Will National Issues make a Comeback before National Election?

Written by: Pathikrit

National Election in India
Prashant Bhushan's comment on Kashmir about referendum to decide the presence of Indian Army there has stirred a hornet's nest. His comments in particular are nothing new since he has always had such views and have often been in trouble for that. His party's stand on Batla House encounter was also questionable. His comments were symptomatic of the kind of sympathetic voices that are emerging in the mainstream politics of India through the left-liberals who are essentially devoid of basic understanding of the kind of sacrifices that India as a nation and Indian Army in particular had to make to maintain the integrity of India.

The moot issue therefore is whether the plank of corruption free government be the only agenda for the national election. Prahsant Bhushan's comment has by default reminded the nation once again that corruption is not the only issue that India needs to solve. There are a whole host of issues of national importance plaguing this nation and corruption is just one of them. There are issues related to India's weak-kneed approach in matters of geopolitics and cross border terrorism, issues related to terrorists getting acquitted because of shabby investigation and lacklustre prosecution and the increasing threat that India is facing day in and day out from home grown terror outfits like Indian Mujahidin or Maoists. Also there are issues related to India's defence acquisition policies and the faults therein which has led to major delays in India's weapons acquisition programmes leading to tilting of balance of power in South Asia.

There is also much discontent among the ranks of Indian Armed Forces and India's Central Police Forces because of sheer apathy of the government. Such issues would have to be solved by the next government with a sympathetic approach. Moreover, with Pakistan becoming more unstable a nation by the day and with the Chinese dragon breathing down our neck and literally encircling India by enticing India's South Asian neighbours to come into their fold, with India's energy security being perennially threatened by events in her neighbourhood, India needs a comprehensive and a decisive approach and as a nation India has to make sure that sympathy for Maoists or separatists or terror groups gets no place when it comes to issue of national importance. Populist or rather ridiculous approach of referendum or an SMS poll for every decision making is not the best way to govern.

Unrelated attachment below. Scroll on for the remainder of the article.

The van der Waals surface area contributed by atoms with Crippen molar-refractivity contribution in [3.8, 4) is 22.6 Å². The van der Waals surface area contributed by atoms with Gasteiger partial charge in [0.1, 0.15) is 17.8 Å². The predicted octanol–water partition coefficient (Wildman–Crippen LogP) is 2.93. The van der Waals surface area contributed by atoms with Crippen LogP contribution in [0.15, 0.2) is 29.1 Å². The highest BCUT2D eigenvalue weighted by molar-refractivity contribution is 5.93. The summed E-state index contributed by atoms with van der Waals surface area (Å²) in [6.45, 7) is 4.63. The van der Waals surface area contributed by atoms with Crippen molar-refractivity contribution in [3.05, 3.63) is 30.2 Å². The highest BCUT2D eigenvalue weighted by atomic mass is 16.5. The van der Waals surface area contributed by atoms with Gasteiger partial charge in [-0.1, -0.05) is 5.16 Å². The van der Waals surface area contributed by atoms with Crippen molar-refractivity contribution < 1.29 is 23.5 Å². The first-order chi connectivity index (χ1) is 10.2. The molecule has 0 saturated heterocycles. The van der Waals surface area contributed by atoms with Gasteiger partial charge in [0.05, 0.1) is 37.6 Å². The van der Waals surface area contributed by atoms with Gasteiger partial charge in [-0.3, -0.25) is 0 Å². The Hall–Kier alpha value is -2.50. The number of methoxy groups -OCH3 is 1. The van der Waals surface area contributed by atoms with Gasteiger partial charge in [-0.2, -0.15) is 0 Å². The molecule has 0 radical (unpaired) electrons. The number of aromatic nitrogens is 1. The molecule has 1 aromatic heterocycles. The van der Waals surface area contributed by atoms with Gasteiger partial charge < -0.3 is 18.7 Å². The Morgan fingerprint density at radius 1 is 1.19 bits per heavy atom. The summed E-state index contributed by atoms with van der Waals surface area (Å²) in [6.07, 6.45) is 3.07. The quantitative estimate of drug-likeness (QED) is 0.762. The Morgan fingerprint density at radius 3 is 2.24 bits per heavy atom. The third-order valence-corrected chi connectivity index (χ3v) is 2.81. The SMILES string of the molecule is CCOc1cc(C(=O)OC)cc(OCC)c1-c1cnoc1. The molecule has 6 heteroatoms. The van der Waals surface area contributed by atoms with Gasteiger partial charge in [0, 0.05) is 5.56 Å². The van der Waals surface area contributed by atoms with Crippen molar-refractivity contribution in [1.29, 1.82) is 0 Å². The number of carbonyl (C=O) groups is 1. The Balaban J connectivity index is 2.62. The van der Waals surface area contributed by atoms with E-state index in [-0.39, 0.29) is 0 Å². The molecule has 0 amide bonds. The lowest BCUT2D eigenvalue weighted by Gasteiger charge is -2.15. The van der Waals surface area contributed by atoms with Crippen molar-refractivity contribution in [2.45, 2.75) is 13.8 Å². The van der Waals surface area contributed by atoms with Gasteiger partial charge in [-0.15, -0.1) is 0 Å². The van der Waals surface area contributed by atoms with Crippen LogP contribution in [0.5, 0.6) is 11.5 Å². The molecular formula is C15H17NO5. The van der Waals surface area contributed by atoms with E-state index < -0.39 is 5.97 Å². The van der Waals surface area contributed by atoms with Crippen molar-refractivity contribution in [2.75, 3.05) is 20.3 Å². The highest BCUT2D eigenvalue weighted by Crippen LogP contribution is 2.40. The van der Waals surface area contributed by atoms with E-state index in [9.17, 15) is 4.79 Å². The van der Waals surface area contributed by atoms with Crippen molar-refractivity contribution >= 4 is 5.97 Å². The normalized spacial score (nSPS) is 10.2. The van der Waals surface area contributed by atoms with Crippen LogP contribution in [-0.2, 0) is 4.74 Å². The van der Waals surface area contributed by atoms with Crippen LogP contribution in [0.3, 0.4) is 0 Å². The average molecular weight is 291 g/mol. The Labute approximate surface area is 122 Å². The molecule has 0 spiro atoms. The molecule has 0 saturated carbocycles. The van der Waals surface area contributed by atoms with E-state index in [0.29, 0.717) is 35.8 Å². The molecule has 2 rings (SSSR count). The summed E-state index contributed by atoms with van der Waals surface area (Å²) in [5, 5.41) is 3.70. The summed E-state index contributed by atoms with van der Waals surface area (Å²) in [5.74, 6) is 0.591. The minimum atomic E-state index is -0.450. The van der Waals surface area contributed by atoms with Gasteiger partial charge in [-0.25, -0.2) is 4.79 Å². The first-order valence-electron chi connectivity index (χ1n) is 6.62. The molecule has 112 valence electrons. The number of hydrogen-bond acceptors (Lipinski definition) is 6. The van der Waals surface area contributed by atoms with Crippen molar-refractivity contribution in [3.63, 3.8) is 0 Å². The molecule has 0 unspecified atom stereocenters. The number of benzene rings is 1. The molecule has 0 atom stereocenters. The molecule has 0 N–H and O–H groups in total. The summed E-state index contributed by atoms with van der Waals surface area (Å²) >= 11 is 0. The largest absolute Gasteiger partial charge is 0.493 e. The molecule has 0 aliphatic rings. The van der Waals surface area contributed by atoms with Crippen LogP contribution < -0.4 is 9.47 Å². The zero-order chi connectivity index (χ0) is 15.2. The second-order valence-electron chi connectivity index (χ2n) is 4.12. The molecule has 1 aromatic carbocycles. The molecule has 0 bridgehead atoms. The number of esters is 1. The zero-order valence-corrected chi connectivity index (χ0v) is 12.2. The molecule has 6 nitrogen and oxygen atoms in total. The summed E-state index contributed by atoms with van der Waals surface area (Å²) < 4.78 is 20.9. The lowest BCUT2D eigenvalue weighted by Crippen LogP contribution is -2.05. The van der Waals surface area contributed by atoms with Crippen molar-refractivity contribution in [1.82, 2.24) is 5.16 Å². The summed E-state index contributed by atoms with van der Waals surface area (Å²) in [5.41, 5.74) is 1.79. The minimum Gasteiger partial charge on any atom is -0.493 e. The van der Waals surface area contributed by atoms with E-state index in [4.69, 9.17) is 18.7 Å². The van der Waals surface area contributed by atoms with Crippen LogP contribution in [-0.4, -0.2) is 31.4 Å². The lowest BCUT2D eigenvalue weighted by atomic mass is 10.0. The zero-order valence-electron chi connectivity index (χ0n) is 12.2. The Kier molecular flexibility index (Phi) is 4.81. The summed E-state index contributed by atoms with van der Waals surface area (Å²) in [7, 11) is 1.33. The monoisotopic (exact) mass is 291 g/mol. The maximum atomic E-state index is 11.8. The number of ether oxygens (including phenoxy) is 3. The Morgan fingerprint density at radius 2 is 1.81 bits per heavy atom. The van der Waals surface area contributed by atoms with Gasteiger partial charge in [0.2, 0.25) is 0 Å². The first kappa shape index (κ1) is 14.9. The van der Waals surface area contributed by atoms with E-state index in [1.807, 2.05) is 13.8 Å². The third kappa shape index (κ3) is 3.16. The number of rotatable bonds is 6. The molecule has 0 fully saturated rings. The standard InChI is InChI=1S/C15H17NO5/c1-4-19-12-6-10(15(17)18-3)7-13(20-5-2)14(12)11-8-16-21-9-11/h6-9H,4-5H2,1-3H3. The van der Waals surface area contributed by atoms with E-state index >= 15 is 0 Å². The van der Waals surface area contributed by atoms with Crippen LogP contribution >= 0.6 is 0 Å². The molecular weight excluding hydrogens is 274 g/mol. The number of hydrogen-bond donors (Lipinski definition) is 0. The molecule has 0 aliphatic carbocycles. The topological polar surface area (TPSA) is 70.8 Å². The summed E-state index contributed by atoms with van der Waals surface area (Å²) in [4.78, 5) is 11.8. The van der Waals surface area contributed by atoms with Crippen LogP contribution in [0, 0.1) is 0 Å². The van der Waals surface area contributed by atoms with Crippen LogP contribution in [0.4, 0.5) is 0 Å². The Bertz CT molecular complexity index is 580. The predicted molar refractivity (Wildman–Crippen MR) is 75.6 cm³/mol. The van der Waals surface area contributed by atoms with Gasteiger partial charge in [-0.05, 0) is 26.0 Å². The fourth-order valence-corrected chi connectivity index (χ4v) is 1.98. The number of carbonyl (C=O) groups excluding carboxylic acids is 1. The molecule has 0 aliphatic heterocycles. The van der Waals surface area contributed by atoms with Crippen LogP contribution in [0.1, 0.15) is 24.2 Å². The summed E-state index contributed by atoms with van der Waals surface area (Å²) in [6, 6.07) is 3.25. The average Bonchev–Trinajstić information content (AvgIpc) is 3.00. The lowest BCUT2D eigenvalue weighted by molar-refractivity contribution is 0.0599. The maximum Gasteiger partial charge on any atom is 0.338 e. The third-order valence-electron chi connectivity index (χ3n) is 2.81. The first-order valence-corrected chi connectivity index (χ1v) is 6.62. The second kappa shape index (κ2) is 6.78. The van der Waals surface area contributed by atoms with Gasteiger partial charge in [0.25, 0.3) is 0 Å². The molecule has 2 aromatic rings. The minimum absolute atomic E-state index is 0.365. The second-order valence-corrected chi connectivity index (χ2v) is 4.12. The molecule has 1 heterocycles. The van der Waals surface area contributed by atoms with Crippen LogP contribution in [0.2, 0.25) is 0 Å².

Further, as a nation with a burgeoning population, India needs to create millions of jobs every year. This cannot be done merely with government trying to create disguised unemployment with self defeating policies like National Rural Employment Guarantee Schemes which create nothing but disguised unemployment. India needs to create sustainable assets for rural India and not do the annual hogwash of digging mud and filling them again which is precisely what is done in NREGA. Skill development apart, there is a major need for the creation of an enabling environment where Indian companies can work seamlessly for the creation of both assets and jobs for the nation. India's national approach towards private business has to be more equitable and friendly instead of antagonism even while making sure that the objective would be to create an enabling environment for business to thrive rather than encourage crony capitalism.

Any kind of real change in India would also need major reforms in agricultural policy. India's agriculture is almost in coma with hundreds of thousands of farmers having committed suicide in the last one decade or so. Mere doling out of subsidies has not worked at all. In case of agriculture too India needs a comprehensive and a radical approach with substantial dismantling of the APMC Act and creating a competitive market for agricultural products. Massive increase in the retail prices of most of agricultural products still could not increase the real income of the farmers producing them who continued to get pittance while the massive chunk of the price cake being eaten away by the middlemen. This has to change.

Finally, India needs massive administrative reforms. There is considerable disconnect between the babus sitting in the national capital and state capital with assured promotions, and the reality of actual India. This has to change too. Monopolies like Indian Railways have become a blot for Modern India even while India now has the capability to launch spaceships to Mars. Indian Railways stand nowhere to the major strides made by China in modernising its own rail network and becoming a major exporter of rail products.

Bottom-line, a new India has to be made with not just good governance but with an iron hand. That iron hand should be led by the vision and the will to create a strong India and not a laissez-faire India. Prashant Bhushan's comments on referendum just warned and reminded India to wake up to the problems plaguing India. Fighting corruption is fine, but the one who comes to power has to be one who has the gumption to fight not just corruption but also terrorism with an iron hand. Both are equally dangerous. One who has a weak-kneed approach towards the latter might be ominous for India even if it champions the cause of honesty. At the end of the day, the common man not just wants a corruption free government but also jobs and security. It is therefore extremely important that national issues make a comeback in the discourse before national election and let elections be fought on that.

Please Wait while comments are loading...